The anti-corruption watchdog said Wang Bin was “suspected of serious violations of discipline and law.”
China’s top anti-corruption watchdog has launched an investigation into the chairman of China Life Insurance Co., one of the country’s largest insurers, the most senior financial executive caught up in an anti-corruption campaign this year.
Wang Bin was “suspected of serious violations of discipline and law and is currently under disciplinary review and investigation,” the Central Commission for Discipline Inspection said in a statement on Saturday, without giving further details.
A nationwide anti-corruption campaign targeting financial institutions and regulators has ousted more than 20 officials since it was launched in October, as authorities stepped up scrutiny of the US $54 trillion financial system. Wang was the first senior financial industry official to be hit by the campaign this year, according to the official Securities Times.
China Life said it would cooperate with the investigation and support Beijing’s efforts to clean up the country’s political and financial system, according to a statement on Saturday. The company said in a filing with the Shanghai Stock Exchange on Sunday that it will hold a board meeting in the near future to decide on an acting chairman.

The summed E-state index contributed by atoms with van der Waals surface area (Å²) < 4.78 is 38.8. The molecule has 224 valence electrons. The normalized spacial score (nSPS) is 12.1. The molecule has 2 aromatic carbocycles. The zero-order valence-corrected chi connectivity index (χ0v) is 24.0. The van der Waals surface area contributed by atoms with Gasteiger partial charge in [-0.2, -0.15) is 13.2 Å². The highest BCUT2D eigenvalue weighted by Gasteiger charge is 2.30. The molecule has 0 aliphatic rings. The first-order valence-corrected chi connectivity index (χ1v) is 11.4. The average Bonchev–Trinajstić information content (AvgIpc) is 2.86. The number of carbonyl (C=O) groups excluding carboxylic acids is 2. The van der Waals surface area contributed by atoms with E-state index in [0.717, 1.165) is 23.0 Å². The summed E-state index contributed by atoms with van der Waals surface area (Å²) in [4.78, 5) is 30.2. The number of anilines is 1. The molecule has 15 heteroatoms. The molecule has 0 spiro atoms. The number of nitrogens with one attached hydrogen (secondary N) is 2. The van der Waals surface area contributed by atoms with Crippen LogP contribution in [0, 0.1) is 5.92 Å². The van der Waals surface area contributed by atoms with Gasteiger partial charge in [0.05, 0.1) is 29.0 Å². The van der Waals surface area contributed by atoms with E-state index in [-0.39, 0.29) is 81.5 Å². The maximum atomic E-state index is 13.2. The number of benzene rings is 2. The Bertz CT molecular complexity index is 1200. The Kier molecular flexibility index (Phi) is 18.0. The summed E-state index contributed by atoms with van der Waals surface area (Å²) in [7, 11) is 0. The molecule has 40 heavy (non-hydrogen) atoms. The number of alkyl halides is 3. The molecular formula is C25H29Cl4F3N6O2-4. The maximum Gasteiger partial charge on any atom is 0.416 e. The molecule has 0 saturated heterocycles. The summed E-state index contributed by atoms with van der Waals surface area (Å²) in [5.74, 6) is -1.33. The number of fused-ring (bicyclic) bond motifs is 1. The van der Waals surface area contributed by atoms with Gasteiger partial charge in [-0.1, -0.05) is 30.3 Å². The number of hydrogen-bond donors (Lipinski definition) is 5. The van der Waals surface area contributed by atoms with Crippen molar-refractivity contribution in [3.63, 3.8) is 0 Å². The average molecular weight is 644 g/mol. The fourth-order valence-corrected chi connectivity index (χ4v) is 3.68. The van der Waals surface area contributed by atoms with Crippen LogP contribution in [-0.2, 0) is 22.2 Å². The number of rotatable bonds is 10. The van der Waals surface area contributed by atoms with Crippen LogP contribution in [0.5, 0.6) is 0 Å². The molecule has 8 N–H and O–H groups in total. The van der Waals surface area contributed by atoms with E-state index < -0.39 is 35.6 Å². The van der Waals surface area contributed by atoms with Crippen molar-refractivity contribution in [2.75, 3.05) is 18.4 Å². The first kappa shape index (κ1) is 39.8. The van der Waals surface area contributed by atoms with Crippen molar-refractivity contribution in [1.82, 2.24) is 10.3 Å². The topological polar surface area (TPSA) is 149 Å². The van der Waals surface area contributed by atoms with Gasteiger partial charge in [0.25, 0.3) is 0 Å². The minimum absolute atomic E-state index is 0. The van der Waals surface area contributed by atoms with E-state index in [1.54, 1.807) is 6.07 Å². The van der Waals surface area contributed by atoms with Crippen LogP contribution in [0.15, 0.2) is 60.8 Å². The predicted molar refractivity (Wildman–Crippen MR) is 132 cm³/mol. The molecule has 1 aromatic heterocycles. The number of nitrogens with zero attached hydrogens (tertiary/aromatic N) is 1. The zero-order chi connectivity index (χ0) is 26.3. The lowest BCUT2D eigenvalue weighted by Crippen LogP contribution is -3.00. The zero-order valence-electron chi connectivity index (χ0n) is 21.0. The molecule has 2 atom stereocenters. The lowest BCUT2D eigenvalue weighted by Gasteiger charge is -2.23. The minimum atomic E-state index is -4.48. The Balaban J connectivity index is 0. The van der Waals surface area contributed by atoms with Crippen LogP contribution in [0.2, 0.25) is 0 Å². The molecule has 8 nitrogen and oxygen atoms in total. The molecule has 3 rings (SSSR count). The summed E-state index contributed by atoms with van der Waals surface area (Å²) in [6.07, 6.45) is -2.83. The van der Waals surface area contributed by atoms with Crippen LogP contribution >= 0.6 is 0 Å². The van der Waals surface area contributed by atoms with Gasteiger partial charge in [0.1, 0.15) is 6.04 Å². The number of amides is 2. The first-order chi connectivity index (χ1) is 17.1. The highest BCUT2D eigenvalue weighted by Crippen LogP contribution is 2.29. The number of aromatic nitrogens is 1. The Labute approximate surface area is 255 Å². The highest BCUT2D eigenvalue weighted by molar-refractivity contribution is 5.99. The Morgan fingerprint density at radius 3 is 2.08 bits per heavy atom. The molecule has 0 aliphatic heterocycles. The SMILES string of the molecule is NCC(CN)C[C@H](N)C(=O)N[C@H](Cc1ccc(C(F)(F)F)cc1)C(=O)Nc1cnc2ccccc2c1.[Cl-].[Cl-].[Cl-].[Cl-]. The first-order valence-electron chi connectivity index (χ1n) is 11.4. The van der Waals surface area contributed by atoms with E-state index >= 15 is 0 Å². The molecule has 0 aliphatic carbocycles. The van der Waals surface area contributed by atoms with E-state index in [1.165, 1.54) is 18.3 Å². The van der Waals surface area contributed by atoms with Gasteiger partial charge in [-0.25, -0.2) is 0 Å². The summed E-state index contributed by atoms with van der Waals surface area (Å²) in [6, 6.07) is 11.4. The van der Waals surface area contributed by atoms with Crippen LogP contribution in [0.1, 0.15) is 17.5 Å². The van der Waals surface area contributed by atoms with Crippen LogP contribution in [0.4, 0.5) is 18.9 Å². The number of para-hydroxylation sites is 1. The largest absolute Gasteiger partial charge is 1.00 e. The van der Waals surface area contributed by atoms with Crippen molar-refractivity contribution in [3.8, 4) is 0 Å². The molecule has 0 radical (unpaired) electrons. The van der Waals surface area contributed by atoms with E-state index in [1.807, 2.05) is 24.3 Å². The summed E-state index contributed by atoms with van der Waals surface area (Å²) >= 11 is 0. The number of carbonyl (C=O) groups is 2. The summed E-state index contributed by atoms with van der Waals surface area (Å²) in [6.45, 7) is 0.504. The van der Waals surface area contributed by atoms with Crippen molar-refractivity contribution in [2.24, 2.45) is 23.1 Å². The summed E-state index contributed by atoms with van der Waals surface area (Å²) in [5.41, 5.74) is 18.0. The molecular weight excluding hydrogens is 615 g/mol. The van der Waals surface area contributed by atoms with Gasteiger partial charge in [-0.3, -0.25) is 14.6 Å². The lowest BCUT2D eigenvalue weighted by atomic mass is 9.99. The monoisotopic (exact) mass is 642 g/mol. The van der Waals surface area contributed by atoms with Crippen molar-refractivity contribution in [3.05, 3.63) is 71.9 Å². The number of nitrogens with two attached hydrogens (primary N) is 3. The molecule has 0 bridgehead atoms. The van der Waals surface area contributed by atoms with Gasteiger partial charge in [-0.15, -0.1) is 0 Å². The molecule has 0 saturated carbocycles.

Citigroup analysts wrote in a note that the news is expected to cast a shadow on the company’s stock price as investors may worry about the insurer’s corporate governance and potential business disruption from a change in leadership chairman.
But analysts said the probe should have a “manageable impact” on China Life’s business, which is largely led by other executives who have had a “controllable impact” on China Life’s Hong Kong-listed shares, as Wang, 64, nears retirement. The target price is HK$22. . The stock closed at HK$13.46 on Friday.
Before serving as Chairman of China Life, Mr. Wang worked for China Taiping Insurance Holdings and Bank of Communications. He also worked in the central bank.